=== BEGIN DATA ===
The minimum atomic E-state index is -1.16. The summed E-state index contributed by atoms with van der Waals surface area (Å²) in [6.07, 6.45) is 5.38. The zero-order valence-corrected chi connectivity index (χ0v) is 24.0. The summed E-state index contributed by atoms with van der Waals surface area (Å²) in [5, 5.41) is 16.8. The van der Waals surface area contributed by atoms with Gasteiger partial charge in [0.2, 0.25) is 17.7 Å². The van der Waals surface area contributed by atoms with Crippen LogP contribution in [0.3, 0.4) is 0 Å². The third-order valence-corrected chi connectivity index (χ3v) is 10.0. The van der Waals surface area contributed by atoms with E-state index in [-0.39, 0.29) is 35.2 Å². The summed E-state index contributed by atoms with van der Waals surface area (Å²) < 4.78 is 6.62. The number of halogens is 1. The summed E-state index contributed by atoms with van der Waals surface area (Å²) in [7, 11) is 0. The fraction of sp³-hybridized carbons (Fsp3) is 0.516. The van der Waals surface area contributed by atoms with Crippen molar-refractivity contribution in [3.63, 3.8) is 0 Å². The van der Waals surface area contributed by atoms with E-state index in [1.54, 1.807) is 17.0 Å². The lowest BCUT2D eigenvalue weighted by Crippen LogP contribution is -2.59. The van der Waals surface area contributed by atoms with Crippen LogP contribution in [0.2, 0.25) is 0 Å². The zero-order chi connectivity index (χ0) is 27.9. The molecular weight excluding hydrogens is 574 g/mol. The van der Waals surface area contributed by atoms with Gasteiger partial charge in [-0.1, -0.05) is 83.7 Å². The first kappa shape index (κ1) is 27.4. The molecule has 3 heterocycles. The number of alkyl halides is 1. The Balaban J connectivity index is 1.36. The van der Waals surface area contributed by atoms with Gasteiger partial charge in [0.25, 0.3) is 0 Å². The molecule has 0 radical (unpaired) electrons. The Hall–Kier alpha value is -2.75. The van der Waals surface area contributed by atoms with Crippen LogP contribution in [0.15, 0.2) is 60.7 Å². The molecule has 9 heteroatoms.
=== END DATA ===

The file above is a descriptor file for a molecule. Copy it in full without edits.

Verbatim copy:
The minimum atomic E-state index is -1.16. The summed E-state index contributed by atoms with van der Waals surface area (Å²) in [6.07, 6.45) is 5.38. The zero-order valence-corrected chi connectivity index (χ0v) is 24.0. The summed E-state index contributed by atoms with van der Waals surface area (Å²) in [5, 5.41) is 16.8. The van der Waals surface area contributed by atoms with Gasteiger partial charge in [0.2, 0.25) is 17.7 Å². The van der Waals surface area contributed by atoms with Crippen LogP contribution in [0.3, 0.4) is 0 Å². The third-order valence-corrected chi connectivity index (χ3v) is 10.0. The van der Waals surface area contributed by atoms with E-state index in [-0.39, 0.29) is 35.2 Å². The summed E-state index contributed by atoms with van der Waals surface area (Å²) < 4.78 is 6.62. The number of halogens is 1. The summed E-state index contributed by atoms with van der Waals surface area (Å²) in [7, 11) is 0. The fraction of sp³-hybridized carbons (Fsp3) is 0.516. The van der Waals surface area contributed by atoms with Crippen molar-refractivity contribution in [3.63, 3.8) is 0 Å². The van der Waals surface area contributed by atoms with E-state index in [1.54, 1.807) is 17.0 Å². The lowest BCUT2D eigenvalue weighted by Crippen LogP contribution is -2.59. The van der Waals surface area contributed by atoms with Crippen LogP contribution in [0.2, 0.25) is 0 Å². The zero-order chi connectivity index (χ0) is 27.9. The molecular weight excluding hydrogens is 574 g/mol. The van der Waals surface area contributed by atoms with Gasteiger partial charge in [-0.1, -0.05) is 83.7 Å². The first kappa shape index (κ1) is 27.4. The molecule has 3 heterocycles. The number of alkyl halides is 1. The Balaban J connectivity index is 1.36. The van der Waals surface area contributed by atoms with Gasteiger partial charge in [0.25, 0.3) is 0 Å². The molecule has 0 radical (unpaired) electrons. The Hall–Kier alpha value is -2.75. The van der Waals surface area contributed by atoms with Crippen LogP contribution in [0.15, 0.2) is 60.7 Å². The molecule has 9 heteroatoms.